One maker of insect-control products (United Industries Corporation) challenged claims made by another maker of similar products (The Scotts Company) at the NAD. Among the issues in the challenge was a sweepstakes that Scotts had run to help generate reviews of its products. As part of the sweepstakes, every consumer who submitted a review would get a chance to win a $25 Visa gift card. Although the sweepstakes rules required consumers to disclose that a review was submitted as part of a sweepstakes, that requirement was apparently not mentioned in the ads or call-to-action. According to the challenger, within two days of announcing the sweepstakes, hundreds of favorable reviews appeared on the Scotts website, none of which included the required disclosure.
According to the NAD decision, when Scotts became aware that consumers were not including the proper disclosure, the company took several corrective steps. For example, Scotts included the disclosure requirement in its ads, as opposed to only in the rules. Moreover, the company directed its agency to apply a “Sweepstakes Entry” tag to each review and placed a disclosure on its website where the customer reviews were displayed while the agency completed its tagging. Scotts also reported that it was exploring solutions to have the disclosures applied automatically in the future. The NAD noted that it found the company’s efforts to address the issues to be “sufficient and proper.”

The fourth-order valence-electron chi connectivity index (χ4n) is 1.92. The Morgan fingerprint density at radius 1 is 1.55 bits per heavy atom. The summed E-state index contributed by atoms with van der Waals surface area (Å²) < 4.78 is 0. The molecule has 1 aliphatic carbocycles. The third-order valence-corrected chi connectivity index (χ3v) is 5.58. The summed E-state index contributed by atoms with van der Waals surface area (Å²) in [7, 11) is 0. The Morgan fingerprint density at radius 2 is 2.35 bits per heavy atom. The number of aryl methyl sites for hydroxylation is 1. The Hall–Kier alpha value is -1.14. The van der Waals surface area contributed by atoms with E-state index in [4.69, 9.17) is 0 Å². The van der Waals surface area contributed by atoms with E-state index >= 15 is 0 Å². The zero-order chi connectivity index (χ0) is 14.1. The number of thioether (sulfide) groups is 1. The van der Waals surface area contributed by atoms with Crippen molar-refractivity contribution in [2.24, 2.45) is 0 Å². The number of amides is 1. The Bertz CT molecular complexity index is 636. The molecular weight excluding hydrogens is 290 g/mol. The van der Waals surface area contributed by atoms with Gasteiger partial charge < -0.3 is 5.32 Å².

There are a few notable statements in the NAD’s decision. First, the NAD noted that the chance to win a prize in exchange for a review provided “a level of engagement and a connection between the consumers and the advertiser that is not expected and must be disclosed.” The FTC has articulated a similar position. Second, the NAD noted that “simply including the disclosure requirement in a link containing the Official Rules was not effective.” Apparently, few people read that disclosure, so a more prominent mention was necessary. And third, the NAD noted that an advertiser has an “obligation to ensure its sweepstakes rules are followed and to ensure that there is a sufficient and timely disclosure that reviews are incentivized.”
This is not the first case we’ve mentioned dealing with incentivized reviews, and it probably won’t be the last. The FTC and regulators have been focused on this issue for years. This case demonstrates that now companies also need to be worried about being called out by their competitors.